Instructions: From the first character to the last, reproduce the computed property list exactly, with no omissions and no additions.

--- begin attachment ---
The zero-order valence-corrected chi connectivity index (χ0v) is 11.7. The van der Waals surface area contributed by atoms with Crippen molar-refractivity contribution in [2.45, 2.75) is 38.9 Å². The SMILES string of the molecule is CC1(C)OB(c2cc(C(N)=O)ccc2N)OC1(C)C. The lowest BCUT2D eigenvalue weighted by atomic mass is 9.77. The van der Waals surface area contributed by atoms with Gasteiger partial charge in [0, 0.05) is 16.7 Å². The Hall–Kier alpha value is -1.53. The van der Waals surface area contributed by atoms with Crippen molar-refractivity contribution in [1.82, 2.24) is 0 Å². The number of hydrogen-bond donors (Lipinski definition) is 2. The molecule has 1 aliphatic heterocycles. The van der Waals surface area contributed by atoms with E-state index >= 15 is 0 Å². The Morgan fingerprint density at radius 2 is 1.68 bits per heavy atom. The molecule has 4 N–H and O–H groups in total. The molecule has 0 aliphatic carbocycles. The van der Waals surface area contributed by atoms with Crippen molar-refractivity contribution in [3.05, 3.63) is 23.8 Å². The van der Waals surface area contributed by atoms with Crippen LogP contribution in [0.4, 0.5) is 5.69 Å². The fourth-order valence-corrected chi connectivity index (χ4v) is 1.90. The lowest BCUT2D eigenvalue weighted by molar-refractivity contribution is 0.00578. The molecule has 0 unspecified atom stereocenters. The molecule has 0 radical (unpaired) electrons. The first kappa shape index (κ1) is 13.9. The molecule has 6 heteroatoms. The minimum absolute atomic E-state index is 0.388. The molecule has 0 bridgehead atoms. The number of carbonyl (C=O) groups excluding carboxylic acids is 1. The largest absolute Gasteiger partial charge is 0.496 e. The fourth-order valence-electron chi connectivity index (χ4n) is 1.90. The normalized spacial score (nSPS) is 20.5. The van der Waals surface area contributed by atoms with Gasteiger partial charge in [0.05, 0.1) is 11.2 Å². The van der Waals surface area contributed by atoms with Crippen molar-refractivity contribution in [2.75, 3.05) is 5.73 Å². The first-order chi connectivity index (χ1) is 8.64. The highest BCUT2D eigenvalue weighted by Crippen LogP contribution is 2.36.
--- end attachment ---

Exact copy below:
The zero-order valence-corrected chi connectivity index (χ0v) is 11.7. The van der Waals surface area contributed by atoms with Crippen molar-refractivity contribution in [2.45, 2.75) is 38.9 Å². The SMILES string of the molecule is CC1(C)OB(c2cc(C(N)=O)ccc2N)OC1(C)C. The lowest BCUT2D eigenvalue weighted by atomic mass is 9.77. The van der Waals surface area contributed by atoms with Gasteiger partial charge in [0, 0.05) is 16.7 Å². The Hall–Kier alpha value is -1.53. The van der Waals surface area contributed by atoms with Crippen molar-refractivity contribution in [1.82, 2.24) is 0 Å². The number of hydrogen-bond donors (Lipinski definition) is 2. The molecule has 1 aliphatic heterocycles. The van der Waals surface area contributed by atoms with E-state index >= 15 is 0 Å². The Morgan fingerprint density at radius 2 is 1.68 bits per heavy atom. The molecule has 4 N–H and O–H groups in total. The molecule has 0 aliphatic carbocycles. The van der Waals surface area contributed by atoms with Crippen molar-refractivity contribution in [3.05, 3.63) is 23.8 Å². The van der Waals surface area contributed by atoms with Crippen LogP contribution in [0.4, 0.5) is 5.69 Å². The fourth-order valence-corrected chi connectivity index (χ4v) is 1.90. The lowest BCUT2D eigenvalue weighted by molar-refractivity contribution is 0.00578. The molecule has 0 unspecified atom stereocenters. The molecule has 0 radical (unpaired) electrons. The first kappa shape index (κ1) is 13.9. The molecule has 6 heteroatoms. The minimum absolute atomic E-state index is 0.388. The molecule has 0 bridgehead atoms. The number of carbonyl (C=O) groups excluding carboxylic acids is 1. The largest absolute Gasteiger partial charge is 0.496 e. The fourth-order valence-electron chi connectivity index (χ4n) is 1.90. The normalized spacial score (nSPS) is 20.5. The van der Waals surface area contributed by atoms with Gasteiger partial charge in [0.05, 0.1) is 11.2 Å². The van der Waals surface area contributed by atoms with Crippen molar-refractivity contribution in [2.75, 3.05) is 5.73 Å². The first-order chi connectivity index (χ1) is 8.64. The highest BCUT2D eigenvalue weighted by Crippen LogP contribution is 2.36.